Children in primary school will participate in a special training to improve their sleep behaviour. Experts will then examine how this affects the children's performance at school.
This study - which is supported by the Austrian Science Fund FWF - will not only provide valuable scientific insight into sleeping behaviour, but will also evaluate sleep improvement techniques that can be taught to all children with the aim of improving their performance at school.
We know that sleep is essential for survival, but we do not yet know for sure which particular functions sleep performs in living things. It has been proven, however, that sleep deprivation and sleep disorders can lead to various psychological and physical problems, whereas improving sleep quality has a positive effect on people.
In a current study, Dr. Kerstin Hoedlmoser and Dr. Manuel Schabus from the Department of Psychology at the Paris Lodron University of Salzburg are investigating whether sleeping longer and more soundly improves the memory capacity of schoolchildren and helps boosting their performance. The research project focuses on 60 children aged between eight and eleven. It aims not only to examine their sleep behaviour but also to improve it with special training methods.LEARNING HOW TO SLEEP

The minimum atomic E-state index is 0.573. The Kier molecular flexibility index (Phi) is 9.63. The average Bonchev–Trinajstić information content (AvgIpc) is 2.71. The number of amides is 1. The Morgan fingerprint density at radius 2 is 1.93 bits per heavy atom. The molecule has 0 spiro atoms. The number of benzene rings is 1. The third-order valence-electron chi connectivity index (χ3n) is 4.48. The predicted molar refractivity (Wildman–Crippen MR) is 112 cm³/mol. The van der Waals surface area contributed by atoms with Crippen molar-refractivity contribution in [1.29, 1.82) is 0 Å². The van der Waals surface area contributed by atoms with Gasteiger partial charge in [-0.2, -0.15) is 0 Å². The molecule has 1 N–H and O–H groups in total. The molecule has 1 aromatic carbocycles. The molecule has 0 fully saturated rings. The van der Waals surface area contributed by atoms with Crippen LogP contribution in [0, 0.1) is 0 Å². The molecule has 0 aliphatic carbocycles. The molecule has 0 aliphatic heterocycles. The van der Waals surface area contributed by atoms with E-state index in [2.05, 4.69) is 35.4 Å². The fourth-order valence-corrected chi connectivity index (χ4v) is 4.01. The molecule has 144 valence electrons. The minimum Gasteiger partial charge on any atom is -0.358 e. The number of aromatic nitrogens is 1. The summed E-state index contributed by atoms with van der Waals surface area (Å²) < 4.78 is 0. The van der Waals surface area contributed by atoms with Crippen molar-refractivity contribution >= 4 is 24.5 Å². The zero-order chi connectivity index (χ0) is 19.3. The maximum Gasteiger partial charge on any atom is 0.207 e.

Every child will complete various tests at the beginning and end of the study to evaluate memory, concentration and performance at school. This will provide the researchers with an insight into the relationship between sleep and cognitive performance. Dr. Hoedlmoser obtained clear results with a similar study conducted with adult participants: "We showed that neurofeedback training improves the sleep behaviour of adults. Subjects were able to fall asleep faster and were also far more successful in recalling word pairs." The presented study is now seeking to determine whether similar results can be achieved within schoolchildren.
Because of the high relevance of sleep problems among young children, this FWF-supported project focuses on this particular age group. The study is interested in gaining a scientific insight into sleep behaviours among children and additionally investigating preventive techniques for sleep problems. It is for these reasons that the findings of the study will be published and made available to the general public once it has been concluded.Scientific Contact:
Marta Korinkova | PR&D
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